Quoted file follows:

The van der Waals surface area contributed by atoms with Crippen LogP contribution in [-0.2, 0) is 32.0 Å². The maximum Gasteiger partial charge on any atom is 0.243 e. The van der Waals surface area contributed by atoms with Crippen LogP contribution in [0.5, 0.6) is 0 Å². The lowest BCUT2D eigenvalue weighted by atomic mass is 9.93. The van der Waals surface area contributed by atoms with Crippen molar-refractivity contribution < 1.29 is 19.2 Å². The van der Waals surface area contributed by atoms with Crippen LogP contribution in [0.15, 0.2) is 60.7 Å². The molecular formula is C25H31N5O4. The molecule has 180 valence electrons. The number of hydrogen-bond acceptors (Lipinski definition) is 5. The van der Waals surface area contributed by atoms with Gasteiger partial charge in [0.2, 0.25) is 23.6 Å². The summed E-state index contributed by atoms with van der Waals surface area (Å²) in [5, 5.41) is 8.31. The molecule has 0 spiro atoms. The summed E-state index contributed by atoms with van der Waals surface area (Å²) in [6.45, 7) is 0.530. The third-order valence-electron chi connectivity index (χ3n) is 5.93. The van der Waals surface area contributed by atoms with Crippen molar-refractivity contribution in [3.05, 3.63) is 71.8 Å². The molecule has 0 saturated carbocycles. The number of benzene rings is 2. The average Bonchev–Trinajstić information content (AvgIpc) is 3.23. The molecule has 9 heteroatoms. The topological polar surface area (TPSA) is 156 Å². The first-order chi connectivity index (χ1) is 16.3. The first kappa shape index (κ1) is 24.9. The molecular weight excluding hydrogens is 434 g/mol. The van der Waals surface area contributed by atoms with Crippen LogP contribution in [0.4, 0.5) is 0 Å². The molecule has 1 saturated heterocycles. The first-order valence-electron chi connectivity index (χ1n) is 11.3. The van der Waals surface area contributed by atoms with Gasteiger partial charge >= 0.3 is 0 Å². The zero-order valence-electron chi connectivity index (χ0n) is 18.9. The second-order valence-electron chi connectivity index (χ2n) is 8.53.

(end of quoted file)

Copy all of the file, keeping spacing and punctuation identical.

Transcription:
The van der Waals surface area contributed by atoms with Crippen LogP contribution in [-0.2, 0) is 32.0 Å². The maximum Gasteiger partial charge on any atom is 0.243 e. The van der Waals surface area contributed by atoms with Crippen LogP contribution in [0.5, 0.6) is 0 Å². The lowest BCUT2D eigenvalue weighted by atomic mass is 9.93. The van der Waals surface area contributed by atoms with Crippen molar-refractivity contribution < 1.29 is 19.2 Å². The van der Waals surface area contributed by atoms with Crippen LogP contribution in [0.15, 0.2) is 60.7 Å². The molecular formula is C25H31N5O4. The molecule has 180 valence electrons. The number of hydrogen-bond acceptors (Lipinski definition) is 5. The van der Waals surface area contributed by atoms with Gasteiger partial charge in [0.2, 0.25) is 23.6 Å². The summed E-state index contributed by atoms with van der Waals surface area (Å²) in [5, 5.41) is 8.31. The molecule has 0 spiro atoms. The summed E-state index contributed by atoms with van der Waals surface area (Å²) in [6.45, 7) is 0.530. The third-order valence-electron chi connectivity index (χ3n) is 5.93. The van der Waals surface area contributed by atoms with Crippen molar-refractivity contribution in [3.05, 3.63) is 71.8 Å². The molecule has 0 saturated carbocycles. The number of benzene rings is 2. The average Bonchev–Trinajstić information content (AvgIpc) is 3.23. The molecule has 9 heteroatoms. The topological polar surface area (TPSA) is 156 Å². The first-order chi connectivity index (χ1) is 16.3. The first kappa shape index (κ1) is 24.9. The molecular weight excluding hydrogens is 434 g/mol. The van der Waals surface area contributed by atoms with Crippen LogP contribution in [0.4, 0.5) is 0 Å². The molecule has 1 saturated heterocycles. The first-order valence-electron chi connectivity index (χ1n) is 11.3. The van der Waals surface area contributed by atoms with Gasteiger partial charge >= 0.3 is 0 Å². The zero-order valence-electron chi connectivity index (χ0n) is 18.9. The second-order valence-electron chi connectivity index (χ2n) is 8.53.